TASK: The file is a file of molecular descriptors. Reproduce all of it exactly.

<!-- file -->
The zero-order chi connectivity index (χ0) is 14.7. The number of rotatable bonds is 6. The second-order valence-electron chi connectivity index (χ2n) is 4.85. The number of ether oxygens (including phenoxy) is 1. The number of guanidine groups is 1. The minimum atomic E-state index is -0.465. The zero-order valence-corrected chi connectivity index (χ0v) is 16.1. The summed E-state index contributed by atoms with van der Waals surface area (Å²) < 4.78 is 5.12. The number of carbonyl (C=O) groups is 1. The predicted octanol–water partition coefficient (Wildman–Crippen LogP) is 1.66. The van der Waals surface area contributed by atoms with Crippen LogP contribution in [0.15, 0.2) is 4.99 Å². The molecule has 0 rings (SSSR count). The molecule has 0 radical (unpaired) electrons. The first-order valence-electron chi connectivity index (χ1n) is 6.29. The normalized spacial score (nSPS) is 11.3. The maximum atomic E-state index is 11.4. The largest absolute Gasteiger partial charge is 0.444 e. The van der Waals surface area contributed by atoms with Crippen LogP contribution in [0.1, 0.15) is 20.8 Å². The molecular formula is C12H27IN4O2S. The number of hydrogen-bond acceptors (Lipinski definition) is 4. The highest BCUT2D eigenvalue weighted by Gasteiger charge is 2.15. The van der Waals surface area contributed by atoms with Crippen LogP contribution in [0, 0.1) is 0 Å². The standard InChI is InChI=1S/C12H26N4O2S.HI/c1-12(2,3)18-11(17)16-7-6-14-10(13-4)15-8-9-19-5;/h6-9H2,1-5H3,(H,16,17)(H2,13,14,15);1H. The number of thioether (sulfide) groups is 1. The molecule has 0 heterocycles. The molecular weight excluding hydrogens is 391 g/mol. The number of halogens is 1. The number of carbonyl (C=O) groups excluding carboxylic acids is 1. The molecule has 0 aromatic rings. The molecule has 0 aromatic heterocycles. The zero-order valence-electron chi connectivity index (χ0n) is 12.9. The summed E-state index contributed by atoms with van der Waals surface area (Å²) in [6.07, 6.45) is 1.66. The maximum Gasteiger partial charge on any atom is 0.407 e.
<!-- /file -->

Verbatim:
The zero-order chi connectivity index (χ0) is 14.7. The number of rotatable bonds is 6. The second-order valence-electron chi connectivity index (χ2n) is 4.85. The number of ether oxygens (including phenoxy) is 1. The number of guanidine groups is 1. The minimum atomic E-state index is -0.465. The zero-order valence-corrected chi connectivity index (χ0v) is 16.1. The summed E-state index contributed by atoms with van der Waals surface area (Å²) < 4.78 is 5.12. The number of carbonyl (C=O) groups is 1. The predicted octanol–water partition coefficient (Wildman–Crippen LogP) is 1.66. The van der Waals surface area contributed by atoms with Crippen LogP contribution in [0.15, 0.2) is 4.99 Å². The molecule has 0 rings (SSSR count). The molecule has 0 radical (unpaired) electrons. The first-order valence-electron chi connectivity index (χ1n) is 6.29. The normalized spacial score (nSPS) is 11.3. The maximum atomic E-state index is 11.4. The largest absolute Gasteiger partial charge is 0.444 e. The van der Waals surface area contributed by atoms with Crippen LogP contribution in [0.1, 0.15) is 20.8 Å². The molecular formula is C12H27IN4O2S. The number of hydrogen-bond acceptors (Lipinski definition) is 4. The highest BCUT2D eigenvalue weighted by Gasteiger charge is 2.15. The van der Waals surface area contributed by atoms with Crippen LogP contribution in [0, 0.1) is 0 Å². The standard InChI is InChI=1S/C12H26N4O2S.HI/c1-12(2,3)18-11(17)16-7-6-14-10(13-4)15-8-9-19-5;/h6-9H2,1-5H3,(H,16,17)(H2,13,14,15);1H. The number of thioether (sulfide) groups is 1. The molecule has 0 heterocycles. The molecular weight excluding hydrogens is 391 g/mol. The number of halogens is 1. The number of carbonyl (C=O) groups excluding carboxylic acids is 1. The molecule has 0 aromatic rings. The molecule has 0 aromatic heterocycles. The zero-order valence-electron chi connectivity index (χ0n) is 12.9. The summed E-state index contributed by atoms with van der Waals surface area (Å²) in [6.07, 6.45) is 1.66. The maximum Gasteiger partial charge on any atom is 0.407 e.